(I hope this question is consistent with the theme of this thread. I think the answer would shed some light on how the firm operates in "bet the company" litigation, an area for which it is not well known.)
It's pretty much how Wachtell bills. And a $44 billion lawsuit imposes enormous responsibilities on the attorneys, especially plaintiffs' attorneys. So while the amount is stratospheric, I think Wachtell could justify it were a dissatisfied, sophisticated client to balk paying.
Nobody outside Wachtell is going to know this but would bet that on lit matters, WLRK is billing straight hours. Not sure how the "take a piece of the deal" model works in lit context and WLRK wasn't deal counsel on this one.
You're probably right now that Twitter is a private company, unless Wachtell has to apply to the Chancery Court for fees. But one way to "take a piece of the deal" is to look at the deal as involving $44 billion and taking a percent or two.
Would be really difficult to get past ethics rules in the example above.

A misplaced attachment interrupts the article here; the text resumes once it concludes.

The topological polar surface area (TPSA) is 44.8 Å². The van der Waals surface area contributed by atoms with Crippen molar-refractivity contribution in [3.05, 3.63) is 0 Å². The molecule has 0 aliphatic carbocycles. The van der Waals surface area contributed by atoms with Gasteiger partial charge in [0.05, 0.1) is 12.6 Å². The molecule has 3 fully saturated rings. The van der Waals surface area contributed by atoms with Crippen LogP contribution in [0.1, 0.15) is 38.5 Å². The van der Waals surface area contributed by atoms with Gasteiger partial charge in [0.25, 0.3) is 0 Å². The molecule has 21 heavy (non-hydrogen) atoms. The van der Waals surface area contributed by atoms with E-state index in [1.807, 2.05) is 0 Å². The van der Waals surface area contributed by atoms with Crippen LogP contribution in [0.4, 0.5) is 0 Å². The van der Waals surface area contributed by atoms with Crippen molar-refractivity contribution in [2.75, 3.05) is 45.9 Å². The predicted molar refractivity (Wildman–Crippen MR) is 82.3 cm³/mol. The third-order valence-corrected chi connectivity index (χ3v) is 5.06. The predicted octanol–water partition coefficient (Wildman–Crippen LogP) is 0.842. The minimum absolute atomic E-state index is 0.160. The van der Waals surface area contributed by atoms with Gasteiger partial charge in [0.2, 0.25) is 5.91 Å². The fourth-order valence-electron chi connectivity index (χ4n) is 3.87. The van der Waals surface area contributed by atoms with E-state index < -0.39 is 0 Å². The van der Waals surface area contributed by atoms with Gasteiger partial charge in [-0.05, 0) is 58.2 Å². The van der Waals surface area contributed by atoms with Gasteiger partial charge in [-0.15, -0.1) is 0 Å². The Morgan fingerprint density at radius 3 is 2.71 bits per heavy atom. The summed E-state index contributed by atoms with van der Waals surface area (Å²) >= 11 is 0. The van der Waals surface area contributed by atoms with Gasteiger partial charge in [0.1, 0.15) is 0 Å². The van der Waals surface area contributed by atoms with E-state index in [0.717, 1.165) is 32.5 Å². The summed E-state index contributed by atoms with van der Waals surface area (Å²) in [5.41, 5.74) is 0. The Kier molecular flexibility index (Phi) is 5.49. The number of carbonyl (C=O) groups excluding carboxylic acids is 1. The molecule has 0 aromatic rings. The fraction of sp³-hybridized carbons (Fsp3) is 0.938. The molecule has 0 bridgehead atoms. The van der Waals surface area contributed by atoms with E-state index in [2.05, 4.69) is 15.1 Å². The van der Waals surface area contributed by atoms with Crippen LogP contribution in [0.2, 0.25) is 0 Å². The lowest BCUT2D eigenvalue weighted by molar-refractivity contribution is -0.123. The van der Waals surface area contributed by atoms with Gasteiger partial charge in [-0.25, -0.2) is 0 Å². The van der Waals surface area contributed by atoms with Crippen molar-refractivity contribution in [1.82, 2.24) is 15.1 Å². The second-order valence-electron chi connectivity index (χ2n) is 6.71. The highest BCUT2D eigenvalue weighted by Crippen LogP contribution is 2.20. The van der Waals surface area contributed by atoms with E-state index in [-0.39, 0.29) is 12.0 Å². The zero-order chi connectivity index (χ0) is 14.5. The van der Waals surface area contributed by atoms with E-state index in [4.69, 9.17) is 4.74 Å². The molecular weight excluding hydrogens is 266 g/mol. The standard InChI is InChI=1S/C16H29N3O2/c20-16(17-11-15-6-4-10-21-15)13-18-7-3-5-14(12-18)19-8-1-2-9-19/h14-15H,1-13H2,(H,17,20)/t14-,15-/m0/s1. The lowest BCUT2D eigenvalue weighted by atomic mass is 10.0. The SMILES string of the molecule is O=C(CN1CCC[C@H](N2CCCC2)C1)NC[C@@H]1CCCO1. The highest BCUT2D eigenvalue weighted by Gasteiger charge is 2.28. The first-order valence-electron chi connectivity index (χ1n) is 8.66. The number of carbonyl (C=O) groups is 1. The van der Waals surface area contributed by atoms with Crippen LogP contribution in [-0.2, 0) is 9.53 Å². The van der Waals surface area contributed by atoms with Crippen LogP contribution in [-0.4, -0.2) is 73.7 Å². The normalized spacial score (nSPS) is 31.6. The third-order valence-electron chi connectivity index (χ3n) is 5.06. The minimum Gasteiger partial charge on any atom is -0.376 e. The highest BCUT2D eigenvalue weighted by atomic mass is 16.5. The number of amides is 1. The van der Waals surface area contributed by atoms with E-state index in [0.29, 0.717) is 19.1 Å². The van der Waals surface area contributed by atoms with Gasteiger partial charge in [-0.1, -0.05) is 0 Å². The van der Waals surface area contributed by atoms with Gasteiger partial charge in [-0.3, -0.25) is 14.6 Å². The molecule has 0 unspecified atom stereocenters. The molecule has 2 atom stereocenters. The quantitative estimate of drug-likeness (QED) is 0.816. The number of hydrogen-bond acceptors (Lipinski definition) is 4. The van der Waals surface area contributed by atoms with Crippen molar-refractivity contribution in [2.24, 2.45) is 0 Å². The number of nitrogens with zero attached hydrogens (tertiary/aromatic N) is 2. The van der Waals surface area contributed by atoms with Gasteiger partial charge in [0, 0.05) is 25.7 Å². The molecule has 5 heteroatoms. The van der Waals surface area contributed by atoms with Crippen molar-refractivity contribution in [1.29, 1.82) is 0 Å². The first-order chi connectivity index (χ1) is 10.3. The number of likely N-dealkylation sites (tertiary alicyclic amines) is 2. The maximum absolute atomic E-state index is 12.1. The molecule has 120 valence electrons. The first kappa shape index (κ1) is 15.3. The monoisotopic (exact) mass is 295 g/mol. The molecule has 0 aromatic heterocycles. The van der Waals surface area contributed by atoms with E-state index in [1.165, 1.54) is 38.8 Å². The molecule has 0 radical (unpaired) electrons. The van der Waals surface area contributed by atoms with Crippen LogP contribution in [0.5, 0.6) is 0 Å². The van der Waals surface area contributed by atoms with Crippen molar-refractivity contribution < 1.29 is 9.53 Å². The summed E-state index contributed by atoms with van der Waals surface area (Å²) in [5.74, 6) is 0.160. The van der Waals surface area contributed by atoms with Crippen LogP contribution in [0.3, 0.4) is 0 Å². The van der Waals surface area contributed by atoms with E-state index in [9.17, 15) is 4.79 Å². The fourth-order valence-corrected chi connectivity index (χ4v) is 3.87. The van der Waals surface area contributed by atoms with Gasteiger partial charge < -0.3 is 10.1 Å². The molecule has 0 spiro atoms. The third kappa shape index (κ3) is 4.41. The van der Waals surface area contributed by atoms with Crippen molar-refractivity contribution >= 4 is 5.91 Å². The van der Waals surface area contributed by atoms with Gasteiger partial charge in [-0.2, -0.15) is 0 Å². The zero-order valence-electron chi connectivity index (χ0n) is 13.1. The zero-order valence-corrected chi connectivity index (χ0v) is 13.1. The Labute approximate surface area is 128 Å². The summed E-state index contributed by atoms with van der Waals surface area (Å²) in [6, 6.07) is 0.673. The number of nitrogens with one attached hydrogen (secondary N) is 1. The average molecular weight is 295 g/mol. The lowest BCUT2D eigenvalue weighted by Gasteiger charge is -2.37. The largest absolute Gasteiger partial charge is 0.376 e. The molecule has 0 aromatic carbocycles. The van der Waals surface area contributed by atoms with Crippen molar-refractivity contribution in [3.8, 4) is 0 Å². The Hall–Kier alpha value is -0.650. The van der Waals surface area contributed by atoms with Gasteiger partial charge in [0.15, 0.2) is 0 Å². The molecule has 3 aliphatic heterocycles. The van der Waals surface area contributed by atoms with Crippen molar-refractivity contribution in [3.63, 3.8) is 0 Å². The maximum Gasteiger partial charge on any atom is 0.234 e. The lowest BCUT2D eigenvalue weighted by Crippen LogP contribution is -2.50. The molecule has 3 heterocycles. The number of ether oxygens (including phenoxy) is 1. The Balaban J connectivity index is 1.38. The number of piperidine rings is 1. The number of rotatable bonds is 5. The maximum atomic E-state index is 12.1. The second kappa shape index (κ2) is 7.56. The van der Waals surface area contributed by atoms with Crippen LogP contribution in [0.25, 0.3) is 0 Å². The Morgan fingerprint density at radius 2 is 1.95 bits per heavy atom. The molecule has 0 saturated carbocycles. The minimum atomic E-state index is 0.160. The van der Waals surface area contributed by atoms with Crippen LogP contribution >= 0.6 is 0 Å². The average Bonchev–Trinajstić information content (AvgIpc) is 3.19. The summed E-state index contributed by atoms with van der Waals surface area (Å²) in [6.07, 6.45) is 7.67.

It's pretty much how Wachtell bills. And a $44 billion lawsuit places enormous responsibility on the attorneys, especially plaintiffs' counsel. I suspect Wachtell could justify the stratospheric fee were the sophisticated, disgruntled client refusing to pay. (Ironically, the Delaware Chancellor, who presided over Twitter v. Musk, is now deciding whether to nullify Musk's $50 billion payment which helped to make him -- allegedly -- the world's wealthiest person in an earlier-filed lawsuit.)

tlsguy2020

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Re: How Wachtell operates?

Post by tlsguy2020 » Mon Nov 28, 2022 4:31 pm

Cantabridgian wrote:
Wed Nov 23, 2022 6:07 pm